One of the more exciting things about having children is introducing them to the wonders of the world. Watching them make discoveries for the very first time often shows us what we’ve lost growing up.
For example, I wanted some more reading material, so my husband and I stopped by our local public library with our firstborn, who was all of two years old. Sure that watching Mommy browse the shelves in the adult section was far too tedious for a toddler, I suggested my husband take our daughter into the children’s room. Our library boasts three large aquariums there, vibrant with colorful tropical fish. Certainly she would find that more entertaining.
I figured I had hit it on the nose when about fifteen minutes later, she came back into the main section of the library, bobbing with excitement. “Mommy, Mommy, Mommy!” she squealed, grabbing my hand. “Come see!”
Her tiny hand cradled in mine, I allowed her to usher me into the children’s room, but to my surprise, she dragged me past the fish tanks and to the shelves of Easy Readers. “Look!” she cried, pointing. “They have books here!”
Books? At the library? Who would have thought?
Smiling at her enthusiasm, I suggested we examine them. What a wonderful idea! As we pulled title after title off the shelf, I sat back on my heels, enjoying her delight at opening them and exploring the wonders inside.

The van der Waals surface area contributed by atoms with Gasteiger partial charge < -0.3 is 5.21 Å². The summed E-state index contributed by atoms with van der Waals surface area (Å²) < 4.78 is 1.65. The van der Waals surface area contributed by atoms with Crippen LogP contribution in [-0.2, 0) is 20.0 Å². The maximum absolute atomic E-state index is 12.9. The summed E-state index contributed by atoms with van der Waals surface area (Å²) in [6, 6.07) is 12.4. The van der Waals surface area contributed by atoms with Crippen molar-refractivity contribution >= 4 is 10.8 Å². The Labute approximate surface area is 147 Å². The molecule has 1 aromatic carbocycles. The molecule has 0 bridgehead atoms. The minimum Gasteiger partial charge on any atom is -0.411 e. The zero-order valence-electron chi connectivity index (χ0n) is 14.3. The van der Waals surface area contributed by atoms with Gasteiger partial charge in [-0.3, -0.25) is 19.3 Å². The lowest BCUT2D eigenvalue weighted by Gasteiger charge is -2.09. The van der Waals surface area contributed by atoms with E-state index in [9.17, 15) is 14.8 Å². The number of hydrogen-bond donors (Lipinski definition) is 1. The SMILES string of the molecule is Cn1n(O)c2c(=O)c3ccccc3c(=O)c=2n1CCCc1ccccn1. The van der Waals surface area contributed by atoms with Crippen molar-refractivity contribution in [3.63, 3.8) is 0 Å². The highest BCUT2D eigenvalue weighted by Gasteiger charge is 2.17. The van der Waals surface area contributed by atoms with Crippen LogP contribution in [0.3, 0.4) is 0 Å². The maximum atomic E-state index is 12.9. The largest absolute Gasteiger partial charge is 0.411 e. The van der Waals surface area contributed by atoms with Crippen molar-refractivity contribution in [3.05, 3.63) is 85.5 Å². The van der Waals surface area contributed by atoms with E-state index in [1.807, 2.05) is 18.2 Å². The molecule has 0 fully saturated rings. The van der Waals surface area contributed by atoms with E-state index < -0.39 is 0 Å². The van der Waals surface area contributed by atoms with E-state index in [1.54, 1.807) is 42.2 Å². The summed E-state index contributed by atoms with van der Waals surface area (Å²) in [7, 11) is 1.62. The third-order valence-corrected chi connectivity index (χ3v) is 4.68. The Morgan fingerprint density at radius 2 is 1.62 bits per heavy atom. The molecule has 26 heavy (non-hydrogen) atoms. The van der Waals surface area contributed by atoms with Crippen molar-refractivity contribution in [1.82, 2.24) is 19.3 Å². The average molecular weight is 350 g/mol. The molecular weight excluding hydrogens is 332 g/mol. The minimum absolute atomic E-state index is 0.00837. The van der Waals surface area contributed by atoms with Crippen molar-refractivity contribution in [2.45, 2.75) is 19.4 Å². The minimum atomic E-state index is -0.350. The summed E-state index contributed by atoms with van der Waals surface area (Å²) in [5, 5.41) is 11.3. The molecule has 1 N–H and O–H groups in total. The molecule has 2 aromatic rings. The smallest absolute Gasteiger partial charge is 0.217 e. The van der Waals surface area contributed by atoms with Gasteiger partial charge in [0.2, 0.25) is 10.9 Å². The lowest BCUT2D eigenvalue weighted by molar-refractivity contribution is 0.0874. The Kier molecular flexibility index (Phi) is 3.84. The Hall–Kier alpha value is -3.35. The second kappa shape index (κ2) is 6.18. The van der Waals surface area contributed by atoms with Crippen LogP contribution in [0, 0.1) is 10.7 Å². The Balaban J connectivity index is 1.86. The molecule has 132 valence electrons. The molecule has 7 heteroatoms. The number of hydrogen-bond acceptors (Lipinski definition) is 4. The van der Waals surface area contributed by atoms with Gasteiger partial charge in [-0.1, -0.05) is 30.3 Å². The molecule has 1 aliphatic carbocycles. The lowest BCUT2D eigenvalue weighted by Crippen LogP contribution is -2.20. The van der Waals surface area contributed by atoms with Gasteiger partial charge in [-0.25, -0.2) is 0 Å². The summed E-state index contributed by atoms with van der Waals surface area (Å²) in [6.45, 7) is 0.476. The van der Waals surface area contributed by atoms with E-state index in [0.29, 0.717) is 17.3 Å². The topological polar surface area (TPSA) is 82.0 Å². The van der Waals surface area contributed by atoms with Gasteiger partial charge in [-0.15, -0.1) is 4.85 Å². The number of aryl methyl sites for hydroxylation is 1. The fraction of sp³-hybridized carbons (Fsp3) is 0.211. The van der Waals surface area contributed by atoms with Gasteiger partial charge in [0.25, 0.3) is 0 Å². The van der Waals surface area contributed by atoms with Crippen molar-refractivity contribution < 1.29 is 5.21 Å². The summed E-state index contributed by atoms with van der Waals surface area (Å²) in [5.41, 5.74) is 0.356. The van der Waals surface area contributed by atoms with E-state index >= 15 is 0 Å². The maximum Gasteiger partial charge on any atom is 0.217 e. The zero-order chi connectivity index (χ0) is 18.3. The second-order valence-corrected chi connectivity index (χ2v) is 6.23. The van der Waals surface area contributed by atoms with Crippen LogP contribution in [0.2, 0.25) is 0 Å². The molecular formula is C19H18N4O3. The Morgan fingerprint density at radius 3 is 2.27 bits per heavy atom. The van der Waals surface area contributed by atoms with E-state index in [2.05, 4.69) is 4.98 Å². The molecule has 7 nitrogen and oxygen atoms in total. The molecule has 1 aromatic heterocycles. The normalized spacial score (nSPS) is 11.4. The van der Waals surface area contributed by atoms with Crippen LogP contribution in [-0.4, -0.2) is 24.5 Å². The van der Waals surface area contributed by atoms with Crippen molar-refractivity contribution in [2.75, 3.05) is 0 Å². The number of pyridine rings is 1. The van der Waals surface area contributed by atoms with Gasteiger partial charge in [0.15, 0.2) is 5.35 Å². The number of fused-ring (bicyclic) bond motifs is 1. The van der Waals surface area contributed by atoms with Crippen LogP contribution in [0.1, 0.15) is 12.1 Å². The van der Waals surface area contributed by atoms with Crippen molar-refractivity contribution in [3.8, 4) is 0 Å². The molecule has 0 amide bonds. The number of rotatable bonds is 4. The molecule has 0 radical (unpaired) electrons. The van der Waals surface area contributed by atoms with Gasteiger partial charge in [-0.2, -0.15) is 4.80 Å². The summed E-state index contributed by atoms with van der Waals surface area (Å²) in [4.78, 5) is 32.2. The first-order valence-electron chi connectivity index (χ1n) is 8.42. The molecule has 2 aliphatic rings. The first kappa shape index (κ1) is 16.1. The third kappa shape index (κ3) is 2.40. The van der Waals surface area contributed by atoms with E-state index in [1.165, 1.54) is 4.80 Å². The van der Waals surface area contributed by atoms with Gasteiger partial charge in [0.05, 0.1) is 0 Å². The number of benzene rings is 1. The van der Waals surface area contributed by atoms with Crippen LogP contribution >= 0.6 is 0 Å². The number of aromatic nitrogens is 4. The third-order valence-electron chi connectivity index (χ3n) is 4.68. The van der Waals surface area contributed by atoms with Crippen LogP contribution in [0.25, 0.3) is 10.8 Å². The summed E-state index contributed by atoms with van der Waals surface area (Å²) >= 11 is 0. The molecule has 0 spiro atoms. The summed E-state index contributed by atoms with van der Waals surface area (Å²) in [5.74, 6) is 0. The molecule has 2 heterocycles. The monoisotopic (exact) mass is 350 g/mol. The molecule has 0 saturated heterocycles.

Then I came up with an even better idea. “Let’s take some of these home with us!”
Immediately her grin transformed into horror. Definitely not the reaction I was expecting. Puzzled, I racked my brain for the reason. Slowly it dawned on me that she thought taking the books would be stealing. Even worse, she thought her own mother would be complicit in such a terrible crime.
I explained that we wouldn’t be keeping the books. We would take them for a while, then bring them back.
That, apparently, was even worse somehow. Her lower lip trembled, and I could see she was on the verge of tears.
My pleas that this is what a public library is all about fell on deaf ears. I even offered to ask the librarians at the desk if it was okay to borrow some of the books.
“No, Mommy,” she choked. “Don’t!”
Well, I certainly didn’t want her very first trip to a library to be such a negative experience. “Okay,” I said softly. “Let’s put the books back.”
Only doing that placated her suffering.
In Romans 2:15 St. Paul declares that the law is written on our hearts. Apparently, it’s written so well even a two-year-old can see it.
Yet . . . how many of us are so horrified at sin as my toddler was that day? Do we become so inured to evil, so callous, that we don’t see the heinousness of it as we once did? It’s there every day, in our newspapers and on our television screens, yet don’t we just go on sipping our coffee as if nothing has happened?
Maybe Jesus hit it on the nose more than we realize when He told us we need to be born again and become like little children.
Maybe one of the reasons is so we can recapture seeing the world, and the evil in it, the way we once did.